Wednesday, August 18, 2010

Rejection Sucks

Rejection sucks. There is nothing pleasant about it. As an artist, I face rejection on a regular basis. Whether it's from a gallery I really want to get into or a magazine that I am hoping will publish my work, I've experienced it all. Sometimes it comes with a very nice letter/ email, like the one from a recent gallery that explained that while they like my work, they don't have a place for it in their gallery. They wished me luck in my career and encouraged me to keep them on their mailing list. These kinds of rejections I don't mind as much. At least they softened the blow by complimenting my work. Then there's the really short responses that simply state "Thank you for your submission. We don't find your work to be a fit with our gallery" or no response at all. Those aren't easy to take and it can be really easy to let rejection get me down.

As an artist, I put a lot of value in my art and my existence as an artist by whether or not someone likes my work. I know that I should only value how I feel about my work and find intrinsic value in it, but that's nearly impossible. Everyone wants to be liked. Every artist wants their work to be appreciated and valued, even if some won't admit it. It's a fact of life. We need admiration in order to feel good. So what do I do when faced with rejection? Cause let's face it, I will continue to be rejected many more times.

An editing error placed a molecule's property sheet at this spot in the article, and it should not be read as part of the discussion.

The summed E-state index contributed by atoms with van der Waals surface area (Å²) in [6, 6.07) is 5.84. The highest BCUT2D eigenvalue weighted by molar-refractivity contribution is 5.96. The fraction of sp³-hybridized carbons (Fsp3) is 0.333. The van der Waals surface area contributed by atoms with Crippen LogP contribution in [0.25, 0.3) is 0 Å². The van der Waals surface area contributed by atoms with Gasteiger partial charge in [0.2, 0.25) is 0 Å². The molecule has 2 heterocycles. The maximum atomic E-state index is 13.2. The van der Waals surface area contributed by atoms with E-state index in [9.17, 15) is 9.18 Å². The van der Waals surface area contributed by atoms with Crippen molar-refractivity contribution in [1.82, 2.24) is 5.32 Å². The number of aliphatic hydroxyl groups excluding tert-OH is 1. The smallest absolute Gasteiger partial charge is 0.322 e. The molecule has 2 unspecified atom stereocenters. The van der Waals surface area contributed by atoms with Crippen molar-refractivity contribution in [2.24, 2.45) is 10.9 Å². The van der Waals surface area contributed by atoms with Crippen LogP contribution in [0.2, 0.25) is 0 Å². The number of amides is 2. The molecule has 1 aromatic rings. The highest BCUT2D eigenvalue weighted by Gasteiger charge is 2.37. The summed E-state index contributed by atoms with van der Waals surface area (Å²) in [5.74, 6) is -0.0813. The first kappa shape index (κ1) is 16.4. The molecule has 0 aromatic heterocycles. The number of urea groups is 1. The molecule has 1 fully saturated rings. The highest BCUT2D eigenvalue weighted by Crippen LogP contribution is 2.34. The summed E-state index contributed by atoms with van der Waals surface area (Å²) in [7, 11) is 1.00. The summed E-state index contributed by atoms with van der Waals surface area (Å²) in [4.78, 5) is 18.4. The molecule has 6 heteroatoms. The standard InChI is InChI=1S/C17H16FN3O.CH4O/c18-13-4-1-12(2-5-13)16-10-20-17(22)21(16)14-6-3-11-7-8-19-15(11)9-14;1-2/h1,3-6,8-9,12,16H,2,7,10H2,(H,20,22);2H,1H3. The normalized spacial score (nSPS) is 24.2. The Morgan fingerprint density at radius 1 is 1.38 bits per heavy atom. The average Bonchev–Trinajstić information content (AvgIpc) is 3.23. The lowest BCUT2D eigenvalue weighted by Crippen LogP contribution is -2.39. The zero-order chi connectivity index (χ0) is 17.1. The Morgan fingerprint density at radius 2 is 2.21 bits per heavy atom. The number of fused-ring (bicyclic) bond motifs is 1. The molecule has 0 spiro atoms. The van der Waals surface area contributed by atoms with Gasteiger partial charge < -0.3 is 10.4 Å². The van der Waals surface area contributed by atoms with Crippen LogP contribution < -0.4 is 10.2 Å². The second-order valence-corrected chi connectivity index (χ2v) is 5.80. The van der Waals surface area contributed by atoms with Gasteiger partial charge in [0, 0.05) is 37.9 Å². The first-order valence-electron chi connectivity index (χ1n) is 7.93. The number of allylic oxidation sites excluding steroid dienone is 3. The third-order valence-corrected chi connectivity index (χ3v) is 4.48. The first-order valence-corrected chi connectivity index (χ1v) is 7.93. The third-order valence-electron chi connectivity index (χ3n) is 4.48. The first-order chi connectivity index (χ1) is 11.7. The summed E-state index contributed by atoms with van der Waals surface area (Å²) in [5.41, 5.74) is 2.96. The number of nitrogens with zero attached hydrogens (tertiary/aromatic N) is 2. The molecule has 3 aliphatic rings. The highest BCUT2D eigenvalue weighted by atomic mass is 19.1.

When I start to feel down about being rejected, I think about all the times that someone has loved my work. I think about the clients who have literally cried when they saw my paintings because it moved them so much. I think about the gallery owners who believe in my work and represent me. This usually helps, but sometimes I need more.

I realize that in order to be successful in art, I have to submit myself to rejection on a regular basis. For every rejection I get, I know that I am one step close to being accepted and having my work shown in the galleries I want. I can't quit just because I didn't get into this ONE gallery, or have my work featured in this ONE magazine, or even make that sale I really needed. I have to pick myself up off the ground, brush myself off, and keep submitting my work. I need to keep making the best paintings that I can. I know that someone out there will appreciate what I do and I look forward to the day that they say "Yes, I LOVE your work. I want to show it in my gallery."

Image: Artzone 461 Gallery shot from the "Introductions" show in April, 2010, where my work is now showing.

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